Written by: Naomi L. Selfman
Directed by: Mary Lambert
Starring: Debbie Gibson and Tiffany
Reviewed by: Brett G.
“You are gonna get it, you gator-baiting bitch!”
The SyFy Channel (and occasional cohort Roger Corman) have basically cornered the market on career assassination attempts with their recent string of creature-features. Whatever was left of the careers of Eric Roberts and Eric Balfour were swallowed by Sharktopus and Dinoshark, respectively; next on the chopping block are 80s icons Tiffany and Debbie Gibson, and they’ve dragged poor Mary Lambert (of Pet Sematary fame) along with them in Mega Python vs. Gatoroid . Corman is conspicuously missing in action this time around (no doubt dreaming up some other awesome aquatic mash-up), but don’t think SyFy is alone because Z-grade kings The Asylum are here instead (you should be terrified at this point).
Gibson is a staunch environmentalist who frees some snakes into an Everglades gator reserve that’s run by Tiffany. Both nature and the two pop icons run amok, and everything from the characters to the scenery gets chewed up. Luckily, there’s a steady supply of rednecks on hand to help quell the monstrous uprising. That is, until the creatures begin growing to their “mega” and “gatoroid” stature, at which point the two must put aside their rivalry and form a tag team everyone thought they’d only see in their dreams (that’s the last awkward song reference, I promise).
If you’ve already read the reviews for the likes of the aforementioned Sharktopus and Dinoshark, just apply the same criticisms here, with one surprising caveat: Mega Piranha vs. Gatoroid might be the best SyFy monster mash yet, which is of course the equivalent of saying a groin pull is preferable to a hernia. You’ve got your super-low production values, CGI effects that are more fake than Tiffany’s rack (which is easily the best oversized beast in the film), and plenty of gruesome schlock. But the film also has a gleeful awareness of its own campiness and plays it up with all sorts of in-jokes and general kitsch. At one point, Asylum even literally sends itself up in flames, which is exactly where most people would like to see them.
In this one, the monstrous main-event has a decent undercard in the form of the Tiffany/Debbie Gibson rivalry that has spilled onto the screen about 25 years too late. This is actually the second tour of the Asylum for each, and the much maligned company delivers exactly what was on the minds of the 9 people who saw Mega Shark vs. Giant Octopus and Mega Piranha: “hey, they should put these two together!” No matter which side of the rivalry you come down on (before this Twilight bullshit, there was “Team Tiffany” and “Team Debbie”), you’ll probably enjoy the novelty of seeing the two finally go at it. This entails the two calling each other a bitch a lot before finally having a knock-down, drag-out catfight; I won’t reveal the winner, but I’ll say that both feel out of their element as actresses, though Gibson fares better (sorry, Team Tiffany).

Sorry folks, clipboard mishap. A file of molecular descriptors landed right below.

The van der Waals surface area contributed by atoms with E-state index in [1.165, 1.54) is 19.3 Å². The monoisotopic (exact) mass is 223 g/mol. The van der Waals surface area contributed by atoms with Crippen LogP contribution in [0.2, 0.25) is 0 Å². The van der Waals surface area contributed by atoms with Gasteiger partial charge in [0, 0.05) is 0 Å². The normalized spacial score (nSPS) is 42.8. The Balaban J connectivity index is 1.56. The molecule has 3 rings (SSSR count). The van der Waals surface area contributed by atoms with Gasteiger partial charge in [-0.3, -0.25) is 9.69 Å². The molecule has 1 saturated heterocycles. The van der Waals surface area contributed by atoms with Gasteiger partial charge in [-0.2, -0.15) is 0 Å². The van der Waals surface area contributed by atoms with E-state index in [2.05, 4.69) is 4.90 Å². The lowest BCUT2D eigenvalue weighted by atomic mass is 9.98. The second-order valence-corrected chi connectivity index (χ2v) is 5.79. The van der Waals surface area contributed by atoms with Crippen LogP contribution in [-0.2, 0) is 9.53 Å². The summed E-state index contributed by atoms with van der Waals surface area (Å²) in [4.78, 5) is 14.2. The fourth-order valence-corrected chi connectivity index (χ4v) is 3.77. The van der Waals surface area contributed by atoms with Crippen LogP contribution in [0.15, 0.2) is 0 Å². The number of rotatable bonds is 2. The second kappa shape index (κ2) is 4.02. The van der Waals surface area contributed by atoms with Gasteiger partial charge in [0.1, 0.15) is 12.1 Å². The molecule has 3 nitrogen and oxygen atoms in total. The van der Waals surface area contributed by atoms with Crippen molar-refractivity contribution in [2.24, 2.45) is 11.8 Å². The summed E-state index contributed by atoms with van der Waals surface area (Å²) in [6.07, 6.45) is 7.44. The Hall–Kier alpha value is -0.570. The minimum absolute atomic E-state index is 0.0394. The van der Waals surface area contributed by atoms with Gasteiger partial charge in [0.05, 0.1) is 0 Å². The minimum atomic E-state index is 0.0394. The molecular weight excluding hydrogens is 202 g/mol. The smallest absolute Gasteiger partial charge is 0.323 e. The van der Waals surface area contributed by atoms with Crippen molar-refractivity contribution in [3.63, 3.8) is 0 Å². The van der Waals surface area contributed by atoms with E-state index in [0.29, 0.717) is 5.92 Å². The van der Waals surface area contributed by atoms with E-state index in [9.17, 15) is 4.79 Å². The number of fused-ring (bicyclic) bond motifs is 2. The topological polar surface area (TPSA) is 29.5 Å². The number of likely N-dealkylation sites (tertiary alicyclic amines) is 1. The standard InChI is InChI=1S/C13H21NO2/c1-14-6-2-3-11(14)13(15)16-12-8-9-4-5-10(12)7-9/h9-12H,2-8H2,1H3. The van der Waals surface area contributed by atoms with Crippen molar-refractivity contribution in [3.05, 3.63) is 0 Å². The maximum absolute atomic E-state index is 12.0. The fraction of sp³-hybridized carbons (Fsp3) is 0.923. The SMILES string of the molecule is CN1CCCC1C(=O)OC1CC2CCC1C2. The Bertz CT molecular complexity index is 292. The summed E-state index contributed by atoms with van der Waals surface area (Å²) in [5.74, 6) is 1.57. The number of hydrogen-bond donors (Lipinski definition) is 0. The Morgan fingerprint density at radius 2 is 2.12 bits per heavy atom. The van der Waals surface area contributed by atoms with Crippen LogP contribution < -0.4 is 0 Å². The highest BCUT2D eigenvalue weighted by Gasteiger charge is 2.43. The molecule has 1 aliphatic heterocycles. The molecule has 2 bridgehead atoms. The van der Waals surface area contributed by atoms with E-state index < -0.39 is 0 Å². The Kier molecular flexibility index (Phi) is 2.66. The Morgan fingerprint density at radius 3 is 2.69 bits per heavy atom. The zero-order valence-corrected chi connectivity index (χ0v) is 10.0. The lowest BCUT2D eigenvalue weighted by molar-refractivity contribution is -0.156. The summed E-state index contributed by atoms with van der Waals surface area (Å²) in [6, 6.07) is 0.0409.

I’d say the duo shouldn’t quit their day jobs as pop singers, but I’m not sure they have them anymore (though each does have a pop tune on the film’s soundtrack!). And if these two aren't enough to satisfy your thirst for faded singers, the flick throws in a surprise cameo from an even more ancient pop star too, which just shows its commitment to reminding you how silly the proceedings are. As far as crappy movies featuring huge, clashing animals go, this one does just about everything it should: it’s light on (okay, devoid of) character development, heavy on action, and sports a sizeable body count. Since this is a “nature gone amok” flick, it must have the requisite, Jaws-inspired excuse for idiots to gather in a place inhabited by man-eaters.
The movie does unexpectedly sag during the final act, where hell is truly raised on a city-wide scale; of course, the budget for overlaying terrible-looking CGI on a Miami cityscape eventually runs out, leaving us with an underwhelming climax. But hey, the trip getting there is kind of fun. If you didn’t already catch this one when it aired on SyFy earlier this year, good for you--obviously, you have a life that doesn’t involve watching crappy TV movies on Saturday night. Thanks to Image Entertainment’s DVD/Blu-ray release, you can now watch this movie suck on your own dime and time. The standard-def release is fine--it won’t redefine your DVD experience, but the transfer is clean and the soundtrack loud. There’s only two special features--a making-of featurette and the film’s trailer, so if you were hoping for Tiffany and Debbie music videos, you might have to wait for their next cinematic rematch. And I actually hope that happens--and hopefully next time, they’ll bring Corman along for the ride. Rent it!
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